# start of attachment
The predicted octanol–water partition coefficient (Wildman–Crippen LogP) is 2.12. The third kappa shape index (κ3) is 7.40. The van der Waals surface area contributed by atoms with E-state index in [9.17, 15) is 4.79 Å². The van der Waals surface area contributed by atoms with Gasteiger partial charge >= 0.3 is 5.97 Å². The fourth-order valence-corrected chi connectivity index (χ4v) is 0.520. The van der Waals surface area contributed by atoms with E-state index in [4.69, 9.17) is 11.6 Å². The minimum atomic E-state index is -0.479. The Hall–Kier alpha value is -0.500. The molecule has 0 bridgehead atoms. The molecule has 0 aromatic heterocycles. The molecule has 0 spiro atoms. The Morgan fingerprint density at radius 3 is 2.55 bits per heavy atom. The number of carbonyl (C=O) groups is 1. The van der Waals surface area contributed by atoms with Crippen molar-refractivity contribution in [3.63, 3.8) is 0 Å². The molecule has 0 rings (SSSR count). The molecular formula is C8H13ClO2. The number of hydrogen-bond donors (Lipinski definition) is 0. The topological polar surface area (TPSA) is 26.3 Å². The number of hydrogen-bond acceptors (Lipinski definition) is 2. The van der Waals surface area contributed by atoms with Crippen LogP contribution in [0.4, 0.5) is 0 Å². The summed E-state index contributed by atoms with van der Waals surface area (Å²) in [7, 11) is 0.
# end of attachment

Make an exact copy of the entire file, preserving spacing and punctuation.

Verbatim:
The predicted octanol–water partition coefficient (Wildman–Crippen LogP) is 2.12. The third kappa shape index (κ3) is 7.40. The van der Waals surface area contributed by atoms with E-state index in [9.17, 15) is 4.79 Å². The van der Waals surface area contributed by atoms with Gasteiger partial charge >= 0.3 is 5.97 Å². The fourth-order valence-corrected chi connectivity index (χ4v) is 0.520. The van der Waals surface area contributed by atoms with E-state index in [4.69, 9.17) is 11.6 Å². The minimum atomic E-state index is -0.479. The Hall–Kier alpha value is -0.500. The molecule has 0 bridgehead atoms. The molecule has 0 aromatic heterocycles. The molecule has 0 spiro atoms. The Morgan fingerprint density at radius 3 is 2.55 bits per heavy atom. The number of carbonyl (C=O) groups is 1. The van der Waals surface area contributed by atoms with Crippen molar-refractivity contribution in [3.63, 3.8) is 0 Å². The molecule has 0 rings (SSSR count). The molecular formula is C8H13ClO2. The number of hydrogen-bond donors (Lipinski definition) is 0. The topological polar surface area (TPSA) is 26.3 Å². The number of hydrogen-bond acceptors (Lipinski definition) is 2. The van der Waals surface area contributed by atoms with Crippen LogP contribution in [0.4, 0.5) is 0 Å². The summed E-state index contributed by atoms with van der Waals surface area (Å²) in [7, 11) is 0.